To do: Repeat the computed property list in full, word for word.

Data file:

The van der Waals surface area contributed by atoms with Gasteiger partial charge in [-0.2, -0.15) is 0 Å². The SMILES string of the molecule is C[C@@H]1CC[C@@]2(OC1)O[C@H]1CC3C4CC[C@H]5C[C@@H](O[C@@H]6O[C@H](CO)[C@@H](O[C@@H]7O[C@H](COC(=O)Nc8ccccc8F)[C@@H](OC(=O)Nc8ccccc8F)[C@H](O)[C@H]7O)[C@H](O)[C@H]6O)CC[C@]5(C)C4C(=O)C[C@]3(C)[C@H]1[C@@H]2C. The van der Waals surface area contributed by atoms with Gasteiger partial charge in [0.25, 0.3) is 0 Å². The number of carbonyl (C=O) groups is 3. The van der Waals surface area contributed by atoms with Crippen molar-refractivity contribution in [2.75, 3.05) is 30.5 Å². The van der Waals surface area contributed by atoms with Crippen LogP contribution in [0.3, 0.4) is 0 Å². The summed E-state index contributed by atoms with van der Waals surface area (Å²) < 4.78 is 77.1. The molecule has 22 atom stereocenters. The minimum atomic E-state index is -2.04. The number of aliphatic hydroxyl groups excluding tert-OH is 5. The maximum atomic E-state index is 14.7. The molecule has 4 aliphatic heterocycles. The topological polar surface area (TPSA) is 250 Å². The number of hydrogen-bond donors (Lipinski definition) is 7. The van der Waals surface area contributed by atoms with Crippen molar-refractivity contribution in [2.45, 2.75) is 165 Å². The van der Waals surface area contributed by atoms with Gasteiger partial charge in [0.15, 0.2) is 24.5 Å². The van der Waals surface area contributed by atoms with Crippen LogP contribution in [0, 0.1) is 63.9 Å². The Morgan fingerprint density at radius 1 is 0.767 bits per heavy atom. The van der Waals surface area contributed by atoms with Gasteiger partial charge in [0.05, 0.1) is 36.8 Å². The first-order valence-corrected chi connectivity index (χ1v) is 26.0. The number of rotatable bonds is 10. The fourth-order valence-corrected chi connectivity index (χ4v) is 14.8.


The van der Waals surface area contributed by atoms with Gasteiger partial charge in [-0.2, -0.15) is 0 Å². The SMILES string of the molecule is C[C@@H]1CC[C@@]2(OC1)O[C@H]1CC3C4CC[C@H]5C[C@@H](O[C@@H]6O[C@H](CO)[C@@H](O[C@@H]7O[C@H](COC(=O)Nc8ccccc8F)[C@@H](OC(=O)Nc8ccccc8F)[C@H](O)[C@H]7O)[C@H](O)[C@H]6O)CC[C@]5(C)C4C(=O)C[C@]3(C)[C@H]1[C@@H]2C. The van der Waals surface area contributed by atoms with Gasteiger partial charge in [0.25, 0.3) is 0 Å². The number of carbonyl (C=O) groups is 3. The van der Waals surface area contributed by atoms with Crippen molar-refractivity contribution in [2.75, 3.05) is 30.5 Å². The van der Waals surface area contributed by atoms with Crippen LogP contribution in [0.3, 0.4) is 0 Å². The summed E-state index contributed by atoms with van der Waals surface area (Å²) < 4.78 is 77.1. The molecule has 22 atom stereocenters. The minimum atomic E-state index is -2.04. The number of aliphatic hydroxyl groups excluding tert-OH is 5. The maximum atomic E-state index is 14.7. The molecule has 4 aliphatic heterocycles. The topological polar surface area (TPSA) is 250 Å². The number of hydrogen-bond donors (Lipinski definition) is 7. The van der Waals surface area contributed by atoms with Crippen molar-refractivity contribution in [2.45, 2.75) is 165 Å². The van der Waals surface area contributed by atoms with Gasteiger partial charge in [0.15, 0.2) is 24.5 Å². The van der Waals surface area contributed by atoms with Crippen LogP contribution in [0, 0.1) is 63.9 Å². The Morgan fingerprint density at radius 1 is 0.767 bits per heavy atom. The van der Waals surface area contributed by atoms with Gasteiger partial charge in [0.05, 0.1) is 36.8 Å². The first-order valence-corrected chi connectivity index (χ1v) is 26.0. The number of rotatable bonds is 10. The fourth-order valence-corrected chi connectivity index (χ4v) is 14.8.